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Gastric band decline

Allergan considering sale of Lap-Band division

Allergan are considering the sale among dropping sales and questions over the device's efficacy.
Company is "exploring strategic options" after 50% sales drop in five years
Allergan establishing "a very in-depth internal assessment process" to decide on future of division

Allergan, manufacturers of the Lap-Band, are considering selling their $160m-a-year obesity intervention business, bringing into question the future of the world’s best-selling gastric band.

In a press release announcing their quarterly results, Allergan announced that they are “exploring strategic options for maximizing the value of its obesity intervention business, including among other things, a potential sale of that business unit.”

In a conference call to investors, David Pyott, president and CEO of the company, said that sales in their obesity division “do not fit the profile of a high growth company like Allergan”.

Sales for the division have dropped by almost half in the last five years. In 2008, Allergan projected worldwide sales reaching $290m-$300m; the most recent report for 2012 projected sales of $160m, a drop of 20% from 2011’s figure.

Cathy Taylor, a spokesperson for Allergan, said, “one of the key drivers of Allergan’s long-term success has been the continuous evaluation of our portfolio of businesses to ensure that they are delivering high growth. During the past few years, the entire obesity intervention market has faced challenges as a result of economic conditions and reimbursement limitations.”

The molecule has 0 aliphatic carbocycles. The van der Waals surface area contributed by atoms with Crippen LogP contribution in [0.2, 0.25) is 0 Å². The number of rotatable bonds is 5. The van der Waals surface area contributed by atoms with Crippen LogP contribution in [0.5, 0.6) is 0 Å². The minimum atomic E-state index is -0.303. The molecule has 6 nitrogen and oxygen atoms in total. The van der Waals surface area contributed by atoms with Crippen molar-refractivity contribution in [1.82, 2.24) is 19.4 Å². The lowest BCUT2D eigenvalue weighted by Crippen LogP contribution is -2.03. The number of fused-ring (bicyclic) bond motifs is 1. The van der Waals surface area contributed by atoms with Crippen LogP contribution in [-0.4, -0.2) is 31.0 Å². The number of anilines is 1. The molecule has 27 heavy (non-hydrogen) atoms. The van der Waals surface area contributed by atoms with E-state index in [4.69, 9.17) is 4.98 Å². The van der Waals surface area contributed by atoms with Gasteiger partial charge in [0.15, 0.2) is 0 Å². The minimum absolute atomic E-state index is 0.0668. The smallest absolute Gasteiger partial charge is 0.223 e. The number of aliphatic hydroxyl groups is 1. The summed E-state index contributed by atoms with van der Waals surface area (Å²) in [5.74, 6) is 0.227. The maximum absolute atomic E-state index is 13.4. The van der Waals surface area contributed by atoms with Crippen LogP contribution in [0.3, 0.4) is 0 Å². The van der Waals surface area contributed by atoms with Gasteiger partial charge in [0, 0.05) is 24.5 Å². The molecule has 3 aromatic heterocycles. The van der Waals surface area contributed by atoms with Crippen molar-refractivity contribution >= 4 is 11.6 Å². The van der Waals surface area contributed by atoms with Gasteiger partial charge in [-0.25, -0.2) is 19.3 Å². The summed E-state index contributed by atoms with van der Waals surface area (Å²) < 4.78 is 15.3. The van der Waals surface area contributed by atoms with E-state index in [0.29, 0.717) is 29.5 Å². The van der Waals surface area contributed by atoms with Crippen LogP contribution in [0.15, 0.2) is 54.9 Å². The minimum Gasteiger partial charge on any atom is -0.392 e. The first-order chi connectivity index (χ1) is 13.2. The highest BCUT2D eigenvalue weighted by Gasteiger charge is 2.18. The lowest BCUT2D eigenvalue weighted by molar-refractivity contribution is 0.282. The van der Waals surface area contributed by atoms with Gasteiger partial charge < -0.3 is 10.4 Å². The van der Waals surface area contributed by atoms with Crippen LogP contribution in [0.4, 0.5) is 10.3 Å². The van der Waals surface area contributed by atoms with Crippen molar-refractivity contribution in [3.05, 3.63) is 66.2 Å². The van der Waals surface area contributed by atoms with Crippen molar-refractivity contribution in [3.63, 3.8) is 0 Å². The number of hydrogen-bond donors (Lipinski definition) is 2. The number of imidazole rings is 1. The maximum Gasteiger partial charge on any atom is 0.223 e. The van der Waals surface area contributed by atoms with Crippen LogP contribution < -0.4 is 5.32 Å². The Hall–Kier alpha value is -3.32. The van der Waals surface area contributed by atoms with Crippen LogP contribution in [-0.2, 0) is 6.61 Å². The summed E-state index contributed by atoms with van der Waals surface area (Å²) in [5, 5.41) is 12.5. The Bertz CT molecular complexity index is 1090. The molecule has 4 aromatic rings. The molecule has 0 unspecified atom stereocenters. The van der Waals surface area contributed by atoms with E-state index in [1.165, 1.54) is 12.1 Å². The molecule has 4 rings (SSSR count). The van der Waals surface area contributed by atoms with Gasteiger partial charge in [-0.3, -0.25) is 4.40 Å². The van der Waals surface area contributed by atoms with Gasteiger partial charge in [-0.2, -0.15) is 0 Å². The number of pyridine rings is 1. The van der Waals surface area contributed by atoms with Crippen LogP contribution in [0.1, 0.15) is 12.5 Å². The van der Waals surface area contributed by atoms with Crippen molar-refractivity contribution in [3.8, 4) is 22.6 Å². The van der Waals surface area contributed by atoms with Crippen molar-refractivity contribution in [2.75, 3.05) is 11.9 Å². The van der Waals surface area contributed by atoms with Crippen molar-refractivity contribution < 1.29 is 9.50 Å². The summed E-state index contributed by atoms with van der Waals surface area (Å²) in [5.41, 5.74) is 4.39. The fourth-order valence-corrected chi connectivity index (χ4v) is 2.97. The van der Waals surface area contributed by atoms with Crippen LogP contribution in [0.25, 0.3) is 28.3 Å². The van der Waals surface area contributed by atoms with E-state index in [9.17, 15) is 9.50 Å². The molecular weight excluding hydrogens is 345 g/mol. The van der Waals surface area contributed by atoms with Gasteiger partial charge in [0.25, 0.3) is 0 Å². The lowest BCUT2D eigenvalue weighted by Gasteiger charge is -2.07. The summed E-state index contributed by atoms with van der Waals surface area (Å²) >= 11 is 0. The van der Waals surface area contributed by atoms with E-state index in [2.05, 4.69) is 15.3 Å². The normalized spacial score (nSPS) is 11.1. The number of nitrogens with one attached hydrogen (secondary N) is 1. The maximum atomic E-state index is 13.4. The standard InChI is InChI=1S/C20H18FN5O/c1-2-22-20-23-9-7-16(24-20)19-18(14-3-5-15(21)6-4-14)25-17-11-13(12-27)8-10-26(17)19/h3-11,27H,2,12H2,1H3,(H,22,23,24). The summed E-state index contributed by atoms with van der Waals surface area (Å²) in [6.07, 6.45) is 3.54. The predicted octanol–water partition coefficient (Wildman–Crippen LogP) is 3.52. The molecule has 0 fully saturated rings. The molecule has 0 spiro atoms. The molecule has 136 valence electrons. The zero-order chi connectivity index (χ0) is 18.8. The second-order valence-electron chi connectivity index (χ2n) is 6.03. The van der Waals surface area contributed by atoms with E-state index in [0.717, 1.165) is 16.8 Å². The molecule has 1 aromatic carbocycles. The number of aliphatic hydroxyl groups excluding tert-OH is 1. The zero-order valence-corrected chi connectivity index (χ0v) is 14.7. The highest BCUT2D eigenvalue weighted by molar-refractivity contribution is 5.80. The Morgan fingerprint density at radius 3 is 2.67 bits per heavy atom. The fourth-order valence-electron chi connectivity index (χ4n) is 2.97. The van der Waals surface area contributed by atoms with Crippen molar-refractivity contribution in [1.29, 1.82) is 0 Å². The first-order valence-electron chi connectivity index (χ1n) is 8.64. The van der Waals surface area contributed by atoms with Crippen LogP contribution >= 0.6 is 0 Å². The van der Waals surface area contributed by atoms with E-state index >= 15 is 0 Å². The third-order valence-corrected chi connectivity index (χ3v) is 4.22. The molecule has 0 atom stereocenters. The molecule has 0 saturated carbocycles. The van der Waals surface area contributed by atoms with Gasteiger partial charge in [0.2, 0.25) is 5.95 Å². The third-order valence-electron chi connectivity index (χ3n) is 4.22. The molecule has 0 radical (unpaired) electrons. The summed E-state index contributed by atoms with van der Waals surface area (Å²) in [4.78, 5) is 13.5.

The company manufactures two obesity intervention devices: the Lap-Band, which is sold worldwide and makes up 90% of the US market for gastric bands, and the Orbera, a gastric balloon, which is marketed in countries outside of the US.

Allergan acquired the Lap-Band business in 2006 as part of a $3.1bn merger with medical aesthetics company Inamed, along with a line of breast implants.

Speaking to Bloomberg BusinessWeek, Pyott suggested that a private equity business may be interested in buying the business, considering the “great” brand name of the product.

While Jeffrey Edwards, Allergan’s chief financial officer, declined to comment on the operating margin for the obesity intervention business, he said that the division did remain profitable.

Edwards added that the company was continuing “a very in-depth internal assessment process” to establish the best outcome for the business.

As a company, Allergan remains profitable. The company’s third-quarter product net sales increased 9.4% compared to the same quarter in 2011.

Gastric band decline

The gastric band procedure has seen a reversal in its fortunes in recent years, as the bariatric community remains divided over the efficacy and safety of the operation.

As a procedure, gastric banding's global market share has dropped from over 40% in 2011 to 33% in 2012. Laparoscopic sleeve gastrectomy is rivalling gastric banding’s position as the secondary operation of choice after Roux-en-Y gastric bypass: the procedure constituted 31% of operations in 2011.

This year, Allergan dropped plans to market the Lap-Band to obese adolescents in the US, abandoning a seven-year application process.

American bariatric surgeon Henry Buchwald said that he expected the procedure would “more or less disappear” as a stand-alone operation in the near future.

A 2011 study investigating the long-term outcomes of laparoscopic adjustable gastric banding, published in the Archives of Surgery, found that 48.6% of the participants needed their bands removed, and excess weight loss was 42.8% at 12 years.

However, Jean Marc Chevallier released research earlier this year suggesting that a more intensive patient selective process can result in greater weight loss and fewer reoperations following the surgery.

This story has been updated to include a comment from an Allergan spokesperson.

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